Rosenthal, the psychiatrist and researcher who first described and named seasonal affective disorder (SAD), is a medical expert who can write for a popular audience. He tackles Transcendental Meditation, the technique taught by Maharishi Mahesh Yogi, who developed it from his Indian spiritual tradition. TM is practiced by using an individual silent mantra to focus and relax. Studies Rosenthal cites show health and wellness benefits. All this is true, but Rosenthal is selective in what he cites. Much of the research, while published in peer-reviewed scientific journals, is done by the organization formed by Maharishi. Other meditation techniques, such as mindfulness, have been successfully shown to reduce stress. Scientists have studied Tibetan Buddhist monks in meditation to better understand the brain's neuroplasticity, its potential for rewiring. Testimonials in Rosenthal's book clearly show that TM can be beneficial. But it's not mental aspirin. Nonetheless, the book makes a useful contribution to understanding the mind-body relationship in holistic ways, advancing ongoing dialogue among clinicians and just plain folks about how to live more healthfully. (June)
"Come for the star power; stay for the benefits." Library Journal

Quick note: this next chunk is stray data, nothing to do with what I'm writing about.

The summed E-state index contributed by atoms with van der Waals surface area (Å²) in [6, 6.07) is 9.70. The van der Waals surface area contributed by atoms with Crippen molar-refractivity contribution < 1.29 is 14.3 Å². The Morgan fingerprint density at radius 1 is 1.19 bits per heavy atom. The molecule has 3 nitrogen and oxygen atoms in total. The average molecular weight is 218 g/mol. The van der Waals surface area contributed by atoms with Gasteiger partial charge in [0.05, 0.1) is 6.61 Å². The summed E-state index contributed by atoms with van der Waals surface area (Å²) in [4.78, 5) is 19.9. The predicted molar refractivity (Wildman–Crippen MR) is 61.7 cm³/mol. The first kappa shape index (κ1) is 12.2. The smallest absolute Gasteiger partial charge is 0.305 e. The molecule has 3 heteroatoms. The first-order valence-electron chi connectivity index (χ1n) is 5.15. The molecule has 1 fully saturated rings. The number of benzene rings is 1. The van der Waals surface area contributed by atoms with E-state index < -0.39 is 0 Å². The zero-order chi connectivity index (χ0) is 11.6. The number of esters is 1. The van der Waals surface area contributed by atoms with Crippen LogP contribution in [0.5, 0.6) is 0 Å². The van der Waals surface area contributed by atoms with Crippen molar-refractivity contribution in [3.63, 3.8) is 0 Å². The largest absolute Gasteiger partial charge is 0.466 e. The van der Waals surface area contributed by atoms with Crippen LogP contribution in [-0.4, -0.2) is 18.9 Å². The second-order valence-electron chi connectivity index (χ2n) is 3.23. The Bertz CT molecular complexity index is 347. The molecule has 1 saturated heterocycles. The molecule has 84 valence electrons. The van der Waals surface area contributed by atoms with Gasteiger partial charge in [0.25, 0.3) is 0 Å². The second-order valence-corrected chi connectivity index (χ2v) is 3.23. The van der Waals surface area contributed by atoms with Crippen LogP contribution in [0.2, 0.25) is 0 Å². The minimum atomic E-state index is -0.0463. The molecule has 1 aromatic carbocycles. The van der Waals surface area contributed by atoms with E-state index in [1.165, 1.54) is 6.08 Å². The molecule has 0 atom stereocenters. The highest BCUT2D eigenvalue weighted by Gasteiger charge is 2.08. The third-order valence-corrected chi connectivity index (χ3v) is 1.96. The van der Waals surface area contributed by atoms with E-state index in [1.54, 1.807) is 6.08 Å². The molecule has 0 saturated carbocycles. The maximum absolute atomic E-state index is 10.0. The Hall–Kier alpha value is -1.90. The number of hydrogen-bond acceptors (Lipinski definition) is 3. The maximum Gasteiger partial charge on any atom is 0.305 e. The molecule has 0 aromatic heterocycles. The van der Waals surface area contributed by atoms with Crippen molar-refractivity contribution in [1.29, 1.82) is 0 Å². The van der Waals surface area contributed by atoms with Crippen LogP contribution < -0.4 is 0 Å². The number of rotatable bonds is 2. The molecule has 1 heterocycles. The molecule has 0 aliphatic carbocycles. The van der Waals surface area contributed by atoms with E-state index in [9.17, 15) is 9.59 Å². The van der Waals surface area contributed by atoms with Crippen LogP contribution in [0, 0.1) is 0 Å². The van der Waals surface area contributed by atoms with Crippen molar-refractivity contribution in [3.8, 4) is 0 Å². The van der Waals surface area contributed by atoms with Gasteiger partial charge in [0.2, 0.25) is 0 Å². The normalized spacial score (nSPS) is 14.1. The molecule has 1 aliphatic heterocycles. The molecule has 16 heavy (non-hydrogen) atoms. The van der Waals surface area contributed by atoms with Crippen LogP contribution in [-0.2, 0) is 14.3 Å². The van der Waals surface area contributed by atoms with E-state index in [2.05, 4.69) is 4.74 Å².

Transcendental meditation (TM), the ancient meditative technique revived in the 1950s by Maharishi Mahesh Yogi, has come in for a great deal of ribbing, as the go-to folly of errant musicians and pop stars. The cover of this new book on TM does nothing to dispel the image, reminding us that Paul McCartney, Ringo Starr, and Martin Scorsese, among many other big names, use the method. Psychiatrist Rosenthal (Winter Blues: Everything You Need To Know To Beat Seasonal Affective Disorder) came to the writing of this book as a pioneer in seasonal affective disorder studies and a 20-year veteran of research at the National Institute of Mental Health. Although his book is thick with anecdote, the key message is Rosenthal's conviction that this relatively simple method can relieve depression and help with addiction and stresses. VERDICT Come for the star power; stay for the benefits. Not an extensive guidebook, but rather an introduction to the effects of TM, this book should appeal to a broad array of religious and nonreligious readers.